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Liqueurs are an essential part of cocktail making. They provide the complex, delicious flavors that round out a recipe. But when it comes time to stock your bar, you will likely pose the question, “which ones should I buy that I’ll actually use?” There’s no sense in investing in a $40 bottle only to use a quarter ounce of it. To help put an end to that inner dialogue, we put together a list of liqueurs arranged in groupings by flavor profile. Within each list you will see 3-4 liquors and a selection of cocktails that can be derived from those ingredients. These groupings will allow you to appease all cocktail drinkers at a party or simply provide some variety to your nightcaps.

To make the cocktails on this list, you’ll need to have a basic bar set-up at home. This includes fresh fruit for juicing and garnishes, bitters (usually Angostura, but occasionally Peychauds or Orange Bitters), and simple syrup. Of course you will also need a collection of base spirits- vodka, gin, whiskey, and tequila- and for a few cocktails- rum, brandy, or scotch. If you have these basics and a grouping of liqueurs listed below, you’ll be the toast of any party!

A note before we begin: liqueur is defined as a distilled, flavored spirit bottled with added sugar. It would be incorrect to say that everything on this list fits under this classification. For example, vermouth is not a liqueur but rather an aromatized wine. However, it is included on this list because it serves a similar function, in that they are mixed with a base spirit to provide flavor and depth to a cocktail. You should also keep in mind that while all of these bottles will look nice on your bar cart, some will fare better if refrigerated.

  1. The Basics- Stick to these four if you’re looking to make the classics.
CampariDry VermouthSweet VermouthTriple Sec

  1. Orange and Herbs- Both sweet and bitter orange as well as the nuanced and herbal Benedictine.
BenedictineCampariSweet VermouthTriple Sec

  1. Orange and Anise- All the classics plus the fun and funky anise flavor of absinthe.
Absinthe* –  Lillet BlancSweet VermouthTriple Sec

  1. Cherry and Herbs- Sweet cherry and all 130 herbs of Green Chartreuse.
Green ChartreuseMaraschinoSweet Vermouth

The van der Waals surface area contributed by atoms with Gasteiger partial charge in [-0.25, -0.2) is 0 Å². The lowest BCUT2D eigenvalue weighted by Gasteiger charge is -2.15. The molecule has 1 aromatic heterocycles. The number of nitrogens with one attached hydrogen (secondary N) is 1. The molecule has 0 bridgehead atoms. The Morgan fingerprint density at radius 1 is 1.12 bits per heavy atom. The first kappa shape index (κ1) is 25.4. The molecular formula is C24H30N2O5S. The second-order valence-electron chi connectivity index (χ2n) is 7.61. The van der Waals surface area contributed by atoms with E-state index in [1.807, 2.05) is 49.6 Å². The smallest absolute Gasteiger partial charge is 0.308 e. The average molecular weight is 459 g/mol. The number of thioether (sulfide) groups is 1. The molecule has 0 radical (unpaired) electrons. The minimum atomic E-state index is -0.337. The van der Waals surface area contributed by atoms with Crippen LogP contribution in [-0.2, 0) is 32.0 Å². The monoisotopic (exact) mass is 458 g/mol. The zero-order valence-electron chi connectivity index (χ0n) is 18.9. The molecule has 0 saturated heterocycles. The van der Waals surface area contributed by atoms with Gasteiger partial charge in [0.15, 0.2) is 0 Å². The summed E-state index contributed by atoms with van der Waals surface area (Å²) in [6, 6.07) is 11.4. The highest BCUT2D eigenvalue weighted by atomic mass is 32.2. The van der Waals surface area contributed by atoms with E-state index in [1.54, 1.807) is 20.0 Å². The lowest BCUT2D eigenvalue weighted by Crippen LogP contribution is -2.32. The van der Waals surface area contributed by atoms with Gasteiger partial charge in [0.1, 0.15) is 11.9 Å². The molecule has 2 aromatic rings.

1. Cherry and Herbs (And Orange!)- If the budget allows, why not throw some sweet orange in too!
Green ChartreuseMaraschinoOrange CuracaoSweet Vermouth

  1. Cherry and Herbs (And Anise!)- A diverse set of flavors for the adventurous drinker.
Absinthe* – Green ChartreuseMaraschinoSweet Vermouth

  1. Deep, Bitter Orange- Let the magic of Campari shine!
CampariDry VermouthSweet Vermouth

  1. Spirit-Forward- A collection of boozy cocktails for the serious drinker.
CampariGreen ChartreuseSweet Vermouth

*When a drink calls for Absinthe, an anise flavored liqueur such as Herbsaint will make a perfect substitute.

The post A Few Good Liqueurs appeared first on Mr. Boston Bartender's Guide.

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Gin has returned to its rightful place, featured prominently on cocktail menus. Today, there are more varieties of distinct, flavorful gins available on the market. Gin has been on a long journey from America’s most popular spirit and a fall to obscurity and back again. The story involves bathtubs, a British spy, and some very creative bartenders.

What is gin?

Before we get too far, let’s address an important question, what is gin? Gin is a clear spirit made from a mash of cereal grain and flavored with botanicals. Hate to be the bearer of bad news to fellow gin snobs, but this means by definition, gin is nothing more than flavored vodka. This is a terrible, dark reality to suddenly find yourself in, but like realizing Judy Garland never won an Oscar, it really is best for you to just accept it and move on. The most predominant botanical used to flavor gin is juniper berries. Other common ingredients include citrus peel, coriander, cardamom, lavender, bay leaf, and ginger.

The early days